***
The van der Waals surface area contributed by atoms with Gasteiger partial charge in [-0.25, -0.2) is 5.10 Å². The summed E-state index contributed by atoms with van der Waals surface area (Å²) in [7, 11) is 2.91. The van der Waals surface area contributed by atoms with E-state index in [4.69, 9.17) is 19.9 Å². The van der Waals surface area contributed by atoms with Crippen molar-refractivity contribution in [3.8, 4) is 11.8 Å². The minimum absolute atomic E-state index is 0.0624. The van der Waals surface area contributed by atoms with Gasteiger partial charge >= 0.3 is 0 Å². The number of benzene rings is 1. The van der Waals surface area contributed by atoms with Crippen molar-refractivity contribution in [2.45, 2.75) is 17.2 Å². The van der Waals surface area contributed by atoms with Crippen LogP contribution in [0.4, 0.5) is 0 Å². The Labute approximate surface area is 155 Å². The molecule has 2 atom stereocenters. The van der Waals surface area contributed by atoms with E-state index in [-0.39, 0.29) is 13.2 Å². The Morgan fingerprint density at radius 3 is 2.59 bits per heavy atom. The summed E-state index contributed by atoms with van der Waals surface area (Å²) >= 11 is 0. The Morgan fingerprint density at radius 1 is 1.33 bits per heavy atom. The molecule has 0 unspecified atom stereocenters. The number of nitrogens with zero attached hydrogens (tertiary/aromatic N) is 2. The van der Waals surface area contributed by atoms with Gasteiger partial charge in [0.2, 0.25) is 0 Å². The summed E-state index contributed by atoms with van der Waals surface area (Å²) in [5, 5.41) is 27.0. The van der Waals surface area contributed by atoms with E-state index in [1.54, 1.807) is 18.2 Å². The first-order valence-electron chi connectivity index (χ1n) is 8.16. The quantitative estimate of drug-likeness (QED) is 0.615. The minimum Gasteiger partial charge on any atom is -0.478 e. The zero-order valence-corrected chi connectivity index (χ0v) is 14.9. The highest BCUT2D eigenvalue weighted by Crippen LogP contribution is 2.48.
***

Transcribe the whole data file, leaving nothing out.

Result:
The van der Waals surface area contributed by atoms with Gasteiger partial charge in [-0.25, -0.2) is 5.10 Å². The summed E-state index contributed by atoms with van der Waals surface area (Å²) in [7, 11) is 2.91. The van der Waals surface area contributed by atoms with E-state index in [4.69, 9.17) is 19.9 Å². The van der Waals surface area contributed by atoms with Crippen molar-refractivity contribution in [3.8, 4) is 11.8 Å². The minimum absolute atomic E-state index is 0.0624. The van der Waals surface area contributed by atoms with Gasteiger partial charge >= 0.3 is 0 Å². The number of benzene rings is 1. The van der Waals surface area contributed by atoms with Crippen molar-refractivity contribution in [2.45, 2.75) is 17.2 Å². The van der Waals surface area contributed by atoms with Crippen LogP contribution in [0.4, 0.5) is 0 Å². The Labute approximate surface area is 155 Å². The molecule has 2 atom stereocenters. The van der Waals surface area contributed by atoms with E-state index in [-0.39, 0.29) is 13.2 Å². The Morgan fingerprint density at radius 3 is 2.59 bits per heavy atom. The summed E-state index contributed by atoms with van der Waals surface area (Å²) >= 11 is 0. The Morgan fingerprint density at radius 1 is 1.33 bits per heavy atom. The molecule has 0 unspecified atom stereocenters. The number of nitrogens with zero attached hydrogens (tertiary/aromatic N) is 2. The van der Waals surface area contributed by atoms with Gasteiger partial charge in [0.2, 0.25) is 0 Å². The summed E-state index contributed by atoms with van der Waals surface area (Å²) in [5, 5.41) is 27.0. The van der Waals surface area contributed by atoms with E-state index in [1.54, 1.807) is 18.2 Å². The first-order valence-electron chi connectivity index (χ1n) is 8.16. The quantitative estimate of drug-likeness (QED) is 0.615. The minimum Gasteiger partial charge on any atom is -0.478 e. The zero-order valence-corrected chi connectivity index (χ0v) is 14.9. The highest BCUT2D eigenvalue weighted by Crippen LogP contribution is 2.48.